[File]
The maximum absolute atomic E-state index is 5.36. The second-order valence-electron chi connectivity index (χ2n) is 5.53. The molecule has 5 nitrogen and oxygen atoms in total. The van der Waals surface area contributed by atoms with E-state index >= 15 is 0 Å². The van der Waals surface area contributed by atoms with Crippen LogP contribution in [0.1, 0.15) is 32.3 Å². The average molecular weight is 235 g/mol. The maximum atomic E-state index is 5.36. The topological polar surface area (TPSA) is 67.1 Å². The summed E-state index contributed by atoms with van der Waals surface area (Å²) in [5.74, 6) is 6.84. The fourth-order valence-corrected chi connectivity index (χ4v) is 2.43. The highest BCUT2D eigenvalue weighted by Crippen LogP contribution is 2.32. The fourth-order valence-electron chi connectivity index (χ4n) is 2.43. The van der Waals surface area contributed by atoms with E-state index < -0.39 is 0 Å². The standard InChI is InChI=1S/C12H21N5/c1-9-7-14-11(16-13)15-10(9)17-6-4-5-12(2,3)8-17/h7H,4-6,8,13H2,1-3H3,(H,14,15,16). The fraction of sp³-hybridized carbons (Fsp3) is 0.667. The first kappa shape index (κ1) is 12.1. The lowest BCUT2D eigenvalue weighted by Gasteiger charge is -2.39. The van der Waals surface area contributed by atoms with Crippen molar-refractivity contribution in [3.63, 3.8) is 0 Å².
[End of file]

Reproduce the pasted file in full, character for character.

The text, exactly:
The maximum absolute atomic E-state index is 5.36. The second-order valence-electron chi connectivity index (χ2n) is 5.53. The molecule has 5 nitrogen and oxygen atoms in total. The van der Waals surface area contributed by atoms with E-state index >= 15 is 0 Å². The van der Waals surface area contributed by atoms with Crippen LogP contribution in [0.1, 0.15) is 32.3 Å². The average molecular weight is 235 g/mol. The maximum atomic E-state index is 5.36. The topological polar surface area (TPSA) is 67.1 Å². The summed E-state index contributed by atoms with van der Waals surface area (Å²) in [5.74, 6) is 6.84. The fourth-order valence-corrected chi connectivity index (χ4v) is 2.43. The highest BCUT2D eigenvalue weighted by Crippen LogP contribution is 2.32. The fourth-order valence-electron chi connectivity index (χ4n) is 2.43. The van der Waals surface area contributed by atoms with E-state index < -0.39 is 0 Å². The standard InChI is InChI=1S/C12H21N5/c1-9-7-14-11(16-13)15-10(9)17-6-4-5-12(2,3)8-17/h7H,4-6,8,13H2,1-3H3,(H,14,15,16). The fraction of sp³-hybridized carbons (Fsp3) is 0.667. The first kappa shape index (κ1) is 12.1. The lowest BCUT2D eigenvalue weighted by Gasteiger charge is -2.39. The van der Waals surface area contributed by atoms with Crippen molar-refractivity contribution in [3.63, 3.8) is 0 Å².